Want to Double Your Sales? Hire Stars
by Shel Horowitz
“Star salespeople sell twice the average. If you’re trying to hire people, look at the characteristics of your stars. Look for people who’ve got the right stuff.”
The speaker is psychologist and entrepreneur Lyle Spencer, who shared his research with the Family Business Center at its December gathering at the Clarion. His talk was entitled, “Competence, Motivation, Emotional Intelligence Cross Cultural Predictors.”
The higher up the competency ladder—the more skilled the job—the more the stars excel compared with “average” workers. In jobs with low competency requirements, the best may be 19 percent better than the average, but in higher-skill positions such as sales and management, the difference—and this translates directly into dollars—may be much, much higher. Factoring in a company's ability to leverage the productivity of its star workers, the revenue gain can reach as high as 8800 percent in some industries.
And if you set yourself an agenda of moving the curve forward, those high achievers can change the corporate culture and increase the efficiency the entire company. “Jack Welch gets rid of the bottom 10-15% every year.” This, of course, upshifts the overall performance curve.
What drives success, in Spencer's view, are motivations toward achievement and toward power. And these drives are independent of culture and time; he has studied numerous societies from 900 BC to the present.
How can you determine the achievement motivation of some long-vanished civilization on another continent? “You score the speeches of the politicians. You can code the funeral oration of Pericles for achievement motivation. You code the literature--ancient Greek playwrights or today’s rock lyricists. They are either setting or reflecting the motivation.”
You can also measure outcomes through such factors as radius of trade; Phonecian amphoric jugs have been found all the way to Scotland. “When achievement motivation is high, the radius s maximized. When the barbarians conquer, all you have is 18 inches of ashes in the capital city.”
Spencer defines achievement motivation as “doing better against self-imposed standards of excellence.” Those who are driven to achieve are “usually unhappy; they immediately notch the bar up. They always think about how to do things innovatively. They take personal responsibility, are obsessed with feedback, take calculated risks. Achievers are cautious; they’re not dumb enough to get sucked in by anything new. They get in just before the inflection point. They wait until it’s been tested, they‘re horizon scanners, and they know the next big thing before the mob, enjoy the ride and then get out.”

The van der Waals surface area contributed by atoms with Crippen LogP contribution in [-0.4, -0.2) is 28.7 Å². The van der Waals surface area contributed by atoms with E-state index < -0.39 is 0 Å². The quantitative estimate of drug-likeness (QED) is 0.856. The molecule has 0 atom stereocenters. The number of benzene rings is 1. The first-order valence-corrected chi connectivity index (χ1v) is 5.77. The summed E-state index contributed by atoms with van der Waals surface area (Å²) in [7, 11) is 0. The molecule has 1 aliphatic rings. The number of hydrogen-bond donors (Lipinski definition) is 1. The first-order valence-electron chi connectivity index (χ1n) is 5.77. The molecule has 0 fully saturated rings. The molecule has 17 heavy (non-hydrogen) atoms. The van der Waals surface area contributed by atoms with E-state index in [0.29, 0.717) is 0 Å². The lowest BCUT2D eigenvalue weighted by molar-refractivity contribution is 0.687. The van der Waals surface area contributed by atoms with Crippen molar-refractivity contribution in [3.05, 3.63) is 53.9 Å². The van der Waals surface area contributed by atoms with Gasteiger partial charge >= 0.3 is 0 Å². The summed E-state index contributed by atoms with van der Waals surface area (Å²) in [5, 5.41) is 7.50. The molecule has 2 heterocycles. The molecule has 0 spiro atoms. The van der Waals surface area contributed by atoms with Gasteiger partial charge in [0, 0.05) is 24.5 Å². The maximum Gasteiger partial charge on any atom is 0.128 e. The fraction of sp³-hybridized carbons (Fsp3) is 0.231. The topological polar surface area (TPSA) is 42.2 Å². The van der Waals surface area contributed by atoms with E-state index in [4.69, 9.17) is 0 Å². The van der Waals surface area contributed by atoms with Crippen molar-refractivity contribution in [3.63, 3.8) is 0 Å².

And the results reflect continuous improvement and innovation—results that can help nimble family businesses willing to chase down the data. “Ask for war stories: your greatest success, greatest failure.” Then go through and code it based on hard before-and-after outcomes. We know where all this stuff is in the brain and we know the psychopharmacology. We can measure this empirically, show the dollar value added, teach it or performance manage to it.
“What’s the point of sending a depressed sales person to training? Titrate your brain to look as much like the stars as possible, then train in the competencies and then do the organizational stuff that reinforces competencies, high performance, and peak mental activity. Detect [trends] early, figure out what it means, decide to act before the competition knows.”
This, he says, is how Bill Gates wiped out the market share of then-leaders WordPerfect and Lotus 1-2-3, when he took the concepts of powerful word processing and spreadsheets running on Intel/IBM machines and joined them with the much friendlier user interface pioneered by Apple.
Spencer noted that the lag between the rise of achievement motivation and productivity has shrunk from about two generations down to ten years. Mass communication has helped spread innovation; when Jackie Kennedy wore a miniskirt and was photographed in Time and Newsweek, miniskirts were suddenly no longer seen as deviant.
Achievement motivation should be a key factor in hiring and training decisions. Spencer cited a 1979 study that compared a $287,500 program to train 100 minority entrepreneurs with a control group. Those who went through the training generated 32% more jobs, paid $1,067,300 in additional taxes within two years, and took less than ten months to generate a positive ROI.
While Spencer issues a caution not to train those who will take their new skills and found their own companies, he does note, “You can train a turkey to climb a tree, but it’s easier to hire a squirrel. Hire the people who are already good at achievement motivation and then train them in the technical skills.”